The IoT industry has approximately 25 billion devices all over the world. So, there should be infrastructure that can handle the traffic. Each IoT device communicates with the other or with the server through some technologies like WiFi, Bluetooth/BLE, Zigbee, Cellular network, and LoRa.
Today WiFi is everywhere. WIFI is based on IEEE 802.11. Many IoT devices use WiFi technology for communication purposes to transmit lots of data and use a lot of energy. The range of this technology is 50 meters and 30 km with private antennas. The data rate is up to 54 MB per second. It is not the ideal solution when the desired criteria are low data transmission from nodes and low energy consumption of the node.
When we consider version 4.0 and above of Bluetooth it provides a very limited range and consumes much power. The range of this technology is 30 to 50 meters, and the data rate is up to 1 MB per second. The devices connected are restricted to 8 in piconet whereas in BLE it is unlimited. A major disadvantage of Bluetooth is the security as it works on radio frequency so it can penetrate through walls, so this technology is not considered when security is the priority. Its bandwidth is lower than WiFi.
ZigBee is a technology used when the device communicates within a short range and is based on IEEE 802.15.4 protocol. It communicates through the wireless mesh network. This technology is simpler and low cost than other technologies. The range is up 10 to 100meters it can transfer the data over a longer distance through the mesh network and a low data rate of 20 to 250 KB per second. The number of devices connected in theory is 65000 but practically 240 devices can be connected.
Cellular network protocol sends the wireless signal to connect to nearby cell towers thus it connects to the internet. It is a wireless communication protocol such as 2G,3G, 4G and 5G.
5G is 20 times faster than 4G. Its range is about 200 km, and it has security and reliability. But it has some disadvantages: it has a lower data rate. Wireless communication is affected by climatic conditions, obstacles and by other wireless devices.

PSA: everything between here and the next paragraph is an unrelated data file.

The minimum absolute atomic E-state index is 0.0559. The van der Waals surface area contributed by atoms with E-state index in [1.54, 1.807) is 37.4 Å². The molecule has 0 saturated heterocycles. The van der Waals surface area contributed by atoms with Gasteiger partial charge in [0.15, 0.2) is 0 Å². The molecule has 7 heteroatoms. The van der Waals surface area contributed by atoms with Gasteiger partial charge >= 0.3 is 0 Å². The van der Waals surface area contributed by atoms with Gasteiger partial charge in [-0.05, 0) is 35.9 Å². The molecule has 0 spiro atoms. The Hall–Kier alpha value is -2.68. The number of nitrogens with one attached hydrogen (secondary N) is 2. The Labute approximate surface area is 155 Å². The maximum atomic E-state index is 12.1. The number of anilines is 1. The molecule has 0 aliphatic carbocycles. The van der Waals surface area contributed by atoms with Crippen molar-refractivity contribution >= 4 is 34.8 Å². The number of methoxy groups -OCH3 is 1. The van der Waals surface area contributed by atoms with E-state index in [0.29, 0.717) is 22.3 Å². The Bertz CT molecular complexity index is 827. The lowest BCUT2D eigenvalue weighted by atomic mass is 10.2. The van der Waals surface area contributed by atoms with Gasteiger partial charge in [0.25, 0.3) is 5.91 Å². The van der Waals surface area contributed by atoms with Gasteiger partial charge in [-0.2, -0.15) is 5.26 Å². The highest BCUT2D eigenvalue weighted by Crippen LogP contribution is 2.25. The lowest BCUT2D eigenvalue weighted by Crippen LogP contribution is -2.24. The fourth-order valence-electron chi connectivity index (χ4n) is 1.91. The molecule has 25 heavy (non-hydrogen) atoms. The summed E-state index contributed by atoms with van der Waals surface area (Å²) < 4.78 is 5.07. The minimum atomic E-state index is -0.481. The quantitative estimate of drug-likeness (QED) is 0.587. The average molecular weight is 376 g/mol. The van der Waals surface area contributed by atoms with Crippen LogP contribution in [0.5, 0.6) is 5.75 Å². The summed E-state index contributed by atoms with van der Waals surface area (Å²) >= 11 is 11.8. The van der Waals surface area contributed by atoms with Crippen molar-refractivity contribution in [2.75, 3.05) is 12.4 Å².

Developed from the Chirp Spread Spectrum (CSS) technology, LoRa is a wireless modulation technology that uses chirp pulses to encode radio waves, similar to how dolphins and bats use echolocation to transmit information. LoRa technology is capable of long-range communications: it can reach distances up to 5 kilometres (3 miles) in urban areas, and 15 kilometres (10 miles) in rural areas.
What is LoRa?
LoRa is a Long Range Wide Area wireless communication technology. It is a radio modulation which means that the information is encoded in the radio wave. It is the spread spectrum modulation technique derived from the chirp spread spectrum technology. This technology uses ultra-low power consumption with an effective long-range. Its range is from 13-15 km. A single LoRa gateway can provide a range that will cover the entire city.
LoRa Network Architecture consists of LoRa Gateway, servers and LoRa End Devices. The end devices are connected to the LoRa Gateway; one gateway can handle millions of nodes. The LoRa communication system is bidirectional i.e., the information collected by the sensors is sent to the network server through the gateway and the end device can actuate as per the information sent by the server.
Key Features of LoRa Protocol
- The range of this protocol is 2-5Km (urban) and 15Km (suburban).
- Its frequency is ISM 868/915MHz. It is based on standard IEEE 802.15.4g.
- It uses the spread spectrum modulation type based on frequency modulation pluses which vary.
- It has a long battery life as it transmits data over a long range by using little power.
- One LoRa gateway can be connected to thousands of nodes.
- The physical layer of LoRa consists of modulation and signalling between nodes and gateways, power and frequency.
LoRa Alliance was founded in the year 2015. The number of member companies has risen drastically; no other technology alliance has grown this quickly. From 2019 to 2021, major companies have joined the alliance such as Arduino, Thingstream, Amazon, Intel etc.
Globally, there are 170 LoRaWAN Network Operators.
License-Free LoRa Frequency Bands in India
There are 8 channels for all frequency bands. The frequencies in Europe that are license-free are in the 863-870 MHz range, in America the range is between 902 MHz to 928 MHz and in China 779 MHz to 787 MHz. Similarly, 868 MHz also has 8 channels. The LoRa frequencies from 865 MHz to 867 MHz are license-free. Where the first channel starts with a frequency of 865.20 MHz and the last channel ends with 868 MHz. So mostly the channels out of the 8 channels are license-free in India. If we are specific then as shown in the figure below 7 channels are license-free in India.